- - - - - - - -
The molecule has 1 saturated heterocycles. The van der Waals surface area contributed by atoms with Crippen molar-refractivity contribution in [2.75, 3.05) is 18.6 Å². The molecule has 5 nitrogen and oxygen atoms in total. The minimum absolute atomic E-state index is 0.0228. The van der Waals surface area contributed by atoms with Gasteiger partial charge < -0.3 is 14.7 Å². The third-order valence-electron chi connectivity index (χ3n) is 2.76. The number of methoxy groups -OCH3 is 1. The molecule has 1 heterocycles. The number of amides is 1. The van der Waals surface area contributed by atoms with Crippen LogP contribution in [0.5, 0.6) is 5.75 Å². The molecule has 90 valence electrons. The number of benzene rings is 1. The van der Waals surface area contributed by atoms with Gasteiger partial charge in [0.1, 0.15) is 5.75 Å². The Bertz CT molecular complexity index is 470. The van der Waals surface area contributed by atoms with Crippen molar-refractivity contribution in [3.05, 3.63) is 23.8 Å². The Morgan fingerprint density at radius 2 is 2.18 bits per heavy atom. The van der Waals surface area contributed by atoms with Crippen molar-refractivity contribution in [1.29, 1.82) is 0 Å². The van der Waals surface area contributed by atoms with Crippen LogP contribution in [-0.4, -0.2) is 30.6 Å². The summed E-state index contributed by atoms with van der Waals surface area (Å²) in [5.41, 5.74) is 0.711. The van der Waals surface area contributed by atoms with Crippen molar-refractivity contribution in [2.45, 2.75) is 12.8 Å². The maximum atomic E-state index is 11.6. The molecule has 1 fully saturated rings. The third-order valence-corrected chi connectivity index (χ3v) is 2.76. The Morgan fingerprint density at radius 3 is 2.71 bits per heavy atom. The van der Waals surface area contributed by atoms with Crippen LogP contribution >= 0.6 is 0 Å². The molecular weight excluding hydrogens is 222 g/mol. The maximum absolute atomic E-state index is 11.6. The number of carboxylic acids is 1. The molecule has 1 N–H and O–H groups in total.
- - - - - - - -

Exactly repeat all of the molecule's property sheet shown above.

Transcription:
The molecule has 1 saturated heterocycles. The van der Waals surface area contributed by atoms with Crippen molar-refractivity contribution in [2.75, 3.05) is 18.6 Å². The molecule has 5 nitrogen and oxygen atoms in total. The minimum absolute atomic E-state index is 0.0228. The van der Waals surface area contributed by atoms with Gasteiger partial charge < -0.3 is 14.7 Å². The third-order valence-electron chi connectivity index (χ3n) is 2.76. The number of methoxy groups -OCH3 is 1. The molecule has 1 heterocycles. The number of amides is 1. The van der Waals surface area contributed by atoms with Crippen LogP contribution in [0.5, 0.6) is 5.75 Å². The molecule has 90 valence electrons. The number of benzene rings is 1. The van der Waals surface area contributed by atoms with Gasteiger partial charge in [0.1, 0.15) is 5.75 Å². The Bertz CT molecular complexity index is 470. The van der Waals surface area contributed by atoms with Crippen molar-refractivity contribution in [3.05, 3.63) is 23.8 Å². The Morgan fingerprint density at radius 2 is 2.18 bits per heavy atom. The van der Waals surface area contributed by atoms with Crippen molar-refractivity contribution in [1.29, 1.82) is 0 Å². The van der Waals surface area contributed by atoms with Crippen LogP contribution in [-0.4, -0.2) is 30.6 Å². The summed E-state index contributed by atoms with van der Waals surface area (Å²) in [5.41, 5.74) is 0.711. The van der Waals surface area contributed by atoms with Crippen molar-refractivity contribution in [2.45, 2.75) is 12.8 Å². The maximum atomic E-state index is 11.6. The molecule has 1 fully saturated rings. The third-order valence-corrected chi connectivity index (χ3v) is 2.76. The Morgan fingerprint density at radius 3 is 2.71 bits per heavy atom. The van der Waals surface area contributed by atoms with Crippen LogP contribution >= 0.6 is 0 Å². The molecular weight excluding hydrogens is 222 g/mol. The maximum absolute atomic E-state index is 11.6. The number of carboxylic acids is 1. The molecule has 1 N–H and O–H groups in total.